Sustainable tourism on the island of Gozo

Union is Strength is a European journalism competition organized by Slate.fr in partnership with the European Commission. Forty journalists, French and European, were selected to work as a team to write articles on EU-funded projects in Europe. A perspective on what the EU can do in its regions.

In Gozo (Malta)

Traveling has become a guilty pleasure. Not because it would be bad to get to know new cultures, natural phenomena or meet people, but because of the way we travel: we fly to exotic places, stay in luxurious resorts built in the most beautiful places in the world and aspire to discover the “unexplored” gems of a country. We leave a mark on everything we do. Whether it’s a positive or negative impact is up to us.

Mass tourism has already completely transformed some places. Malta is a perfect example. For an island that has just passed the half-million mark, welcoming up to 2.8 million tourists a year (before Covid-19) seems crazy. In a short time, it was necessary to build infrastructure to accommodate all these people, and they continue to be so today. Every two days there is a new construction site, new bar, club, cafe, restaurant, service or attraction. Every year, new hotels and restaurants open their doors. Covid-19 has disrupted all of this, but only temporarily.

Reducing the mass tourism footprint

To prevent what happened in Malta from happening again on the island of Gozo, the inhabitants are asking for changes. Although Gozo is often referred to as Malta’s ‘little sister’ located on its archipelago, its dynamic is more mother-like. Its pristine nature and connection with over 7,000 years of history and culture make it unique. To preserve these characteristics and protect them from mass tourism, citizens are calling for action based on local, national and even European initiatives.

The materials that Alda uses for its crafts, all of local origin. | Alexandra Edelsbrunner

Projects such as Eco-Gozo aim to develop the island’s infrastructure in a way that protects the environment and cultural identity, creating jobs in the tourism sector, which ensures efficient economic growth. the label consume less (Consume Less), funded by the EU, certifies that companies operate sustainably, with a focus on reducing water and energy consumption and minimizing waste.

These companies had to meet a very large number of requirements to demonstrate the existence of a real change, and not a simple “green wash”. However, assigning a label does not solve all problems. That’s why concerned residents and local businessmen like Alda Bugeja, owner of Gozo Weaving, are advocating militant action.

Reconnecting with local knowledge

The weaving craft is part of the Alda family heritage, with knowledge and skills passed from generation to generation. She continues her mother’s work and maintains a tradition, creating artwork, household items, clothing and even jewelry with wool from local sheep. Her family reflects what makes the island unique, creating a link between the ‘new Gozo’ and what it once was, taking advantage of the new features to enrich the heritage.

Alda shows us how to weave a rug. | Alexandra Edelsbrunner

However, the evolution of tourism has made it increasingly difficult to sustain small businesses like his. The Maltese archipelago is very popular with tourists for its sunny weather almost all year round, which makes it a hotspot for water sports and parties. For a small country like Malta, whose economy depends on tourism, these attractions are important sources of income, to the detriment of heritage and culture. The main square of Victoria, the largest city in Gozo, once full of small local shops, has become a tourist hub, with souvenir shops, restaurants and information points.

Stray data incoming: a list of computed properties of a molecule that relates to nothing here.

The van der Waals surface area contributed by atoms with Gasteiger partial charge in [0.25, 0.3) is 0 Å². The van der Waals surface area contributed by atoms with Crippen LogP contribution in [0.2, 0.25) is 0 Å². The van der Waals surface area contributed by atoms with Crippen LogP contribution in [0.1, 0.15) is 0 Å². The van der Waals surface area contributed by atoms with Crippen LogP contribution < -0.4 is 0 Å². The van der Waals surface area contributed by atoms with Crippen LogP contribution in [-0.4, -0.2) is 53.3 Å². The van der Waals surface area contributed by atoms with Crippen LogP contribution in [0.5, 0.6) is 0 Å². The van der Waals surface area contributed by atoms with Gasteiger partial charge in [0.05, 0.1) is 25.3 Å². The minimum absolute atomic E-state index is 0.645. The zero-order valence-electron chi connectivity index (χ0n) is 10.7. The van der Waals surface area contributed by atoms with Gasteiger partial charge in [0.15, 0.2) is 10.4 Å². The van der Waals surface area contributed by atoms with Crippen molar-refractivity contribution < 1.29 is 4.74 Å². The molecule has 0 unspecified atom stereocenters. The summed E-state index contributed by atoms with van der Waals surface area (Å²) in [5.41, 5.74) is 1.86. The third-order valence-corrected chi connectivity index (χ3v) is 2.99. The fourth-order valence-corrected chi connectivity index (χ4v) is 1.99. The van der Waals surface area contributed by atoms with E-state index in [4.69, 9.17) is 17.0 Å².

Alda would like to see government-subsidized office space and properties reallocated to traditional local businesses in the future so they can reclaim their space. He would like to have his own shop, to sell his products to everyone interested in local crafts, whether from Gozo or passing through, to have a space where he can pass on his knowledge to young Maltese people, and ensure that this know-how how traditional is not lost.

This would allow tourists to feel welcomed and informed, and immerse themselves in what she calls “lifestyle” local. Aware that efforts must be made on both sides to achieve balance, Alda summarizes the situation as follows: “You have to respect where you are so we can respect you.”

New stores are starting to open, with new ideas. People like Alda and Tonya, who opened a used/vintage clothing store to fight consumerism, fast fashion and excessive waste, are at the forefront of a movement to ensure that Gozo remains the paradise it deserves to be.

Tonya, owner of VogueX, sitting in her store. | Alexandra Edelsbrunner

Places like this tiny island, where the impact of human action is so visible, rely on sustainable development and its connection to culture, nature and history to move forward. It is our duty to better rebuild what we have destroyed. As ironic as it may seem, a return to our roots can pave the way for greater progress, as Gozo demonstrates.

Translation of Voxeurop

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This article was produced as part of the Union is Strength competition, which received financial support from the European Union. The article reflects the opinion of its author and the European Commission cannot be held responsible for its content or use.

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